Monday, January 11, 2016

Exactly how would you explain compost?

Conversation in the kitchen, while preparing a meal.

Mom: What are those beige things over there?
Me: Butternut squash.
Mom: That must be something new. I’ve never heard of them.
Me: They’ve been around for a while.
Mom: I don’t think so. What are you doing?
Me: Cutting up the rotted parts to put in the compost.
Mom: What is compost?
CSB: Compost is vegetable waste that rots and turns into nutrient rich fertilizer for the garden.
Mom: I’ve never heard of doing that.
CSB: Just like us when we’re gone, we’ll rot in the ground.
Mom: That doesn’t sound very nice.
Me: Well then you can be cremated if you prefer. Then we can put the ashes in the ground. Next to Dad's.
CSB: I told Christine she should just put me out with the garbage early Monday morning.
Mom: Why would she do that?
CSB: If I die over the weekend.
Me: He thinks it is funny to say that. Don't worry, I won't put him out with the trash on Mondays.
Mom: You both are very strange.

Saturday, January 2, 2016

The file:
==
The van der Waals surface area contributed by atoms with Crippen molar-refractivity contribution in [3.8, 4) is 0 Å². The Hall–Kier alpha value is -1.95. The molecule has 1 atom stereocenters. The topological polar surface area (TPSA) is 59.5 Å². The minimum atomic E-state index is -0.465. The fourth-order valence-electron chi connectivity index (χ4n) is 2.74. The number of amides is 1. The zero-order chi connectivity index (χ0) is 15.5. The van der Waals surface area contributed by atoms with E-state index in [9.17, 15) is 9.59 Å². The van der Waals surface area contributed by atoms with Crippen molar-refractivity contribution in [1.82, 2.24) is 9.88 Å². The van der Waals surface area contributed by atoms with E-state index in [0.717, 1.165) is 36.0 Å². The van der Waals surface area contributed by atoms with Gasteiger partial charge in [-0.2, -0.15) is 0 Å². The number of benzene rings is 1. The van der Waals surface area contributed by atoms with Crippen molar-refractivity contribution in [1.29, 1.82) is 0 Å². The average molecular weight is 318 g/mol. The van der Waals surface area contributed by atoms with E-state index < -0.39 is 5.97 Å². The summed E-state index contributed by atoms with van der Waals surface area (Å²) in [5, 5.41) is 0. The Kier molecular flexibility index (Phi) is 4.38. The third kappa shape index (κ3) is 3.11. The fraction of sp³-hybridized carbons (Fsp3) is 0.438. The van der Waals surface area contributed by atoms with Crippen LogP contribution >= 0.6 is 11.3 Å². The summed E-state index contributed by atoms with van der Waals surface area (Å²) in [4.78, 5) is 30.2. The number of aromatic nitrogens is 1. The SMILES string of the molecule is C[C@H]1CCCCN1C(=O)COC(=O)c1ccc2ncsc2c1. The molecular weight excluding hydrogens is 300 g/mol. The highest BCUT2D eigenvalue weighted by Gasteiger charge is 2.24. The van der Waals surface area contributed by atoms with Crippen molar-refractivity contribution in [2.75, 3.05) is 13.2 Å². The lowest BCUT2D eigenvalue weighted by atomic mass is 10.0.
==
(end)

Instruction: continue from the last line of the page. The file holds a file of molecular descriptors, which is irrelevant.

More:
On New Years Resolutions.

Every year around this time, more or less exactly at this time, I imagine myself as someone else.
(I could say they are resolutions, but that would imply some kind of resolve.)

I imagine myself as the person who will speak fluent Hungarian in twelve months. Because I am still obsessed with Hungarian writers. De ez nem fog megtörténni

I imagine myself playing “If I Had a Hammer” on the ukulele that I learned to play on You Tube.

I imagine myself skiing in February, for the first time since both pathetic knees have been replaced with faux titanium knees. I imagine myself artfully carving through powder.

I reimagine a self who walks five miles a day, rain or shine, and limits her consumption of dark chocolate to 4 ounces a day.

I imagine myself as someone with the consistency to wake up very morning and learn a new word, or given the state of things, relearn an old word.

I imagine myself as someone who refers a kale smoothie to tropical fruit. Not to mention dark chocolate.

My imagined self is neither needy nor pathetic. My imagined self hears her mother’s version of her life and our lives, rendered in a cramped depleted vocabulary, and neither corrects her mother nor recoils inwardly.

There is a world of difference between possible and probable, and today it is starker than the Jungfrau at dawn.

Imagination is a fine thing. But it is not a resolution.
But a resolution can be an act of imagination.
Last year was not the first year my resolutions were bloodied with the fear of getting Alzheimer's, which it to say fear of losing oneself. Yet I neither learned to speak a new language, nor to play a new instrument.
This year will not be the last.